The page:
The map function is part of the array object. It is used for transforming elements in an array. Map is also a pure function meaning that it does not change the original array, instead, it returns a new array.
How it's used
An example of how map might be used is to double every number in an array.
const array = [1, 2, 3]; const newArray = array.map((value) => value * 2); // 2, 4, 6
Okay, let's get started. In this example we're gonna have a look at how the map function can be used to transform this users array into an array that just contains the user's name in a string.
Before we start using the map function we're going to do exactly the same thing except we'll use a "for loop" so that we can compare how they differ.
I've written this for-loop earlier, I'll just paste it and now. This is what it looks like. So first of all, we define a names array. We loop over each of the items in the users array and we push the name into it.
So if we run this code it should do exactly what we want it to. It does. As you can see, it creates a new array with each of the user's names in it.
Now let's have a look at how we can do this with the map function. I'm going to comment this out. We'll create a new variable to hold the names in and we will call in users.
Now, the map function is a function on the on the array object, which means that anything that's an array you can call map on. Map itself, is a higher-order function and what that means is that it expects a function as an argument. So let's do that.
This is an ES6 error function. The way map works is that it will call this secondary function for each item that there is in the array. The secondary function will receive a single argument which is the item in the array that it's currently looking at.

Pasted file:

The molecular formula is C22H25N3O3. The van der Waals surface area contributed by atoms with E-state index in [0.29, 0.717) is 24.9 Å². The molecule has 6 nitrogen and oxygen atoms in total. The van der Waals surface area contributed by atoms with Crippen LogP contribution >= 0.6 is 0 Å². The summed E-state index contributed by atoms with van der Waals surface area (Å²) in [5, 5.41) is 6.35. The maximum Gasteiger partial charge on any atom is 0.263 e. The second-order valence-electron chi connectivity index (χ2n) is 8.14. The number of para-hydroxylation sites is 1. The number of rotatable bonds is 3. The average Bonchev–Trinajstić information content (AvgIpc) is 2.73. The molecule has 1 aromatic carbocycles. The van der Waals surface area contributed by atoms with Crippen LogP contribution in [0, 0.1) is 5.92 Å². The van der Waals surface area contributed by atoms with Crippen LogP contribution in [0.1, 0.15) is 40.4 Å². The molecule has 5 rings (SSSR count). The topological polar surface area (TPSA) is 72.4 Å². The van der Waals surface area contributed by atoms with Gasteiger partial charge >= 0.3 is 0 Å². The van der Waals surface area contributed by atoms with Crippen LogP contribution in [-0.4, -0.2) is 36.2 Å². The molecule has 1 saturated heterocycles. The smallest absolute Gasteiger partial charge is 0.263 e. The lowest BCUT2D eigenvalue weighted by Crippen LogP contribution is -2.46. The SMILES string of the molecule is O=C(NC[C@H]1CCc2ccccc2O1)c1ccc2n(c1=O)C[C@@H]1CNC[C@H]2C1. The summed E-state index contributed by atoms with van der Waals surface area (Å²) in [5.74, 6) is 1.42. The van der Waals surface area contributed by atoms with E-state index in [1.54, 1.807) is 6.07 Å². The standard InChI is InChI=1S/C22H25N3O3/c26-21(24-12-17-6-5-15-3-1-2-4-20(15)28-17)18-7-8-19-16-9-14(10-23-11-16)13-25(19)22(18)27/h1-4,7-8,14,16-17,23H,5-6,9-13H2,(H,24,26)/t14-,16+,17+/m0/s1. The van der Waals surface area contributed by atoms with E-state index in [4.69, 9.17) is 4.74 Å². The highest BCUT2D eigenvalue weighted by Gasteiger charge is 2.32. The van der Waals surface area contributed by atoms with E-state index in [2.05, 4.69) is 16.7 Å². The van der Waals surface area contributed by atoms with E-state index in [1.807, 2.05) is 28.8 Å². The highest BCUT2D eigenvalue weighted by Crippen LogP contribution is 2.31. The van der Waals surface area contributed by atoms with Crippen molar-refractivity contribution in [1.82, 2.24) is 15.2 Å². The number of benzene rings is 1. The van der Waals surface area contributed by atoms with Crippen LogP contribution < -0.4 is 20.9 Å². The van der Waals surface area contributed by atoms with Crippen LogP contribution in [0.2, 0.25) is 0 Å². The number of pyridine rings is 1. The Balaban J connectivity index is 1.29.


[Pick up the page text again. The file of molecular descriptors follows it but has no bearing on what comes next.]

So in this case, we'll call the user because each item in the users array is a user.
Whatever this function returns will be what is placed in the new names variable that we just created. Let's start by returning the user's name.
Now, if I have not made any typos this should work. Let's try that again. Perfect. Okay. So, there's nothing particularly crazy happening here and in fact, we can make it a little bit simpler with ES6 arrow function.
If the body of your function fits on a single line then we can shorten this up a little bit. Let's have a look at how that's done.
Okay, because of the fact that it does fit on one line we can omit the curly braces and the return statement. Whatever's on the right-hand side of this arrow is implicitly returned.
In this case, this does exactly the same thing as it used to. Let's run that just to prove. Cool, okay. If you compare these two functions, you can see that the second function on line 13 using map is a hell of a lot shorter.
This function is actually 89 characters, whereas the same thing using map is 43. So that is half as long as the original function.
Less code means less bugs.
That wraps up this short tutorial on how to use the map function. In the next episode, we're going to take a look at the filter function, which is fairly similar except instead of transforming elements in the array, it allows us to filter them out. I'll see you next time.
This video is also available on YouTube